Crime definitely doesn’t pay, at least not for hacker Adrian Kwiatkowski who was charged with copyright infringement and possessing illegal property after pirating music.
Artists Frank Ocean Lil Uzi Vert, Ed Sheeran, Kanye West, and Post Malone have fallen prey to pirates. Reportedly, several artist managers stated that music had been stolen from their clients’ cloud accounts by Kwiatkowski’s online persona, Spirdark, and sold around the dark web illegally.
The 23-year-old, from Ipswich, was arrested by the City Of London police in 2019 following an investigation conducted by the Manhattan District Attorney’s office and sentenced to 18 months in prison for ‘earning’ $147,000 in bitcoin from selling stolen songs.
Authorities discovered an email address he used to register a cryptocurrency account, which they then linked the email to his U.K. home address which was connected with IP address that was used to hack the cloud accounts where the music was held.
The investigation uncovered a hard drive with 1,263 songs by 89 different artists. His MacBook also has 565 stolen audio files from artists, among them Ed Sheeran and Frank Ocean.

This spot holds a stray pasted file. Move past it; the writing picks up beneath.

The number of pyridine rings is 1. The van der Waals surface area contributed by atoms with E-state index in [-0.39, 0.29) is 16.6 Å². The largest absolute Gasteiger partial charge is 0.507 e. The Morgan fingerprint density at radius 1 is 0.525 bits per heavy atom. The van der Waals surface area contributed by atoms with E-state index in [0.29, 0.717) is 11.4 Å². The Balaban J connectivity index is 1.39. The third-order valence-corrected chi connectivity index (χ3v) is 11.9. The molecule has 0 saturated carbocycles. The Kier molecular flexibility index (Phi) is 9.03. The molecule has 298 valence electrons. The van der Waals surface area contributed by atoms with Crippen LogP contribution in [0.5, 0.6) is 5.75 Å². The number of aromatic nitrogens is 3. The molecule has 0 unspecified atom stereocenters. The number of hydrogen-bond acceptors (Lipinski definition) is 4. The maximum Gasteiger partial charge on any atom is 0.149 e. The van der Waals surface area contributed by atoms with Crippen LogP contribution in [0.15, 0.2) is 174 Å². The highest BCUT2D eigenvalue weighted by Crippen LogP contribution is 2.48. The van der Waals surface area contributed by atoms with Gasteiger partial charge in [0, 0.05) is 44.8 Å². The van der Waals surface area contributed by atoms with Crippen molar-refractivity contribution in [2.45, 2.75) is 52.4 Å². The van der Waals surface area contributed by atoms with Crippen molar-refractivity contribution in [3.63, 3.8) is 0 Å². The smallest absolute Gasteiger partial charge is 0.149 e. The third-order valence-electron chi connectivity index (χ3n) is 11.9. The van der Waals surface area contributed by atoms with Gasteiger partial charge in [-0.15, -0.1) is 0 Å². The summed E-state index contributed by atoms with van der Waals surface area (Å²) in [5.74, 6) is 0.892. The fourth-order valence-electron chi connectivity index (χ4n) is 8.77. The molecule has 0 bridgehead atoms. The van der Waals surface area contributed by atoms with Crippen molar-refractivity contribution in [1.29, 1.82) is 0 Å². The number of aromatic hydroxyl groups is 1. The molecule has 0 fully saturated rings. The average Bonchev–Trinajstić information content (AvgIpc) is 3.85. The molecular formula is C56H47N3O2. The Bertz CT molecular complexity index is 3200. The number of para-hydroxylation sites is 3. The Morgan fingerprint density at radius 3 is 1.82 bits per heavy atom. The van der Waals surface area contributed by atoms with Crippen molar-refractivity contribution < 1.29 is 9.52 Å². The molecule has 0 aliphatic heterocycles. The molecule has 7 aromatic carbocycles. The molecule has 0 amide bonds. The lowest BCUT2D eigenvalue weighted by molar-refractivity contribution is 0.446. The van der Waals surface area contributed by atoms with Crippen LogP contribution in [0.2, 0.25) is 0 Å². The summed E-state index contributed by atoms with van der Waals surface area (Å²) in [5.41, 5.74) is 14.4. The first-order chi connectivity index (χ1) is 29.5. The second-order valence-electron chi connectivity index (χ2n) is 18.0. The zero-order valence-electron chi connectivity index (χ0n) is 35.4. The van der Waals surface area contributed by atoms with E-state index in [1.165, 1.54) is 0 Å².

Kwiatkowski had accumulated over $147,000 in bitcoin transactions, of which, Chief Crown Prosecutor Joanne Jakymec has stated that he may have to pay a fine or offer some form of financial restitution.
“Kwiatkowski had complete disregard for the musicians’ creativity and hard work producing original songs and the subsequent loss of earnings. He selfishly stole their music to make money for himself.”
Adrian Kwiatkowski pleaded guilty to three charges of unauthorized access to computer material, 14 charges of selling copyrighted material, one charge of converting criminal property, and two charges of possession of the criminal property, and is currently serving an 18-month sentence.
His Lawyer Steven Dyble, defended his client in the initial hearing, telling Yahoo! he was “utterly naive” and said, “It was a bit like committing a bank robbery in broad daylight using your own car which was registered in your own name.”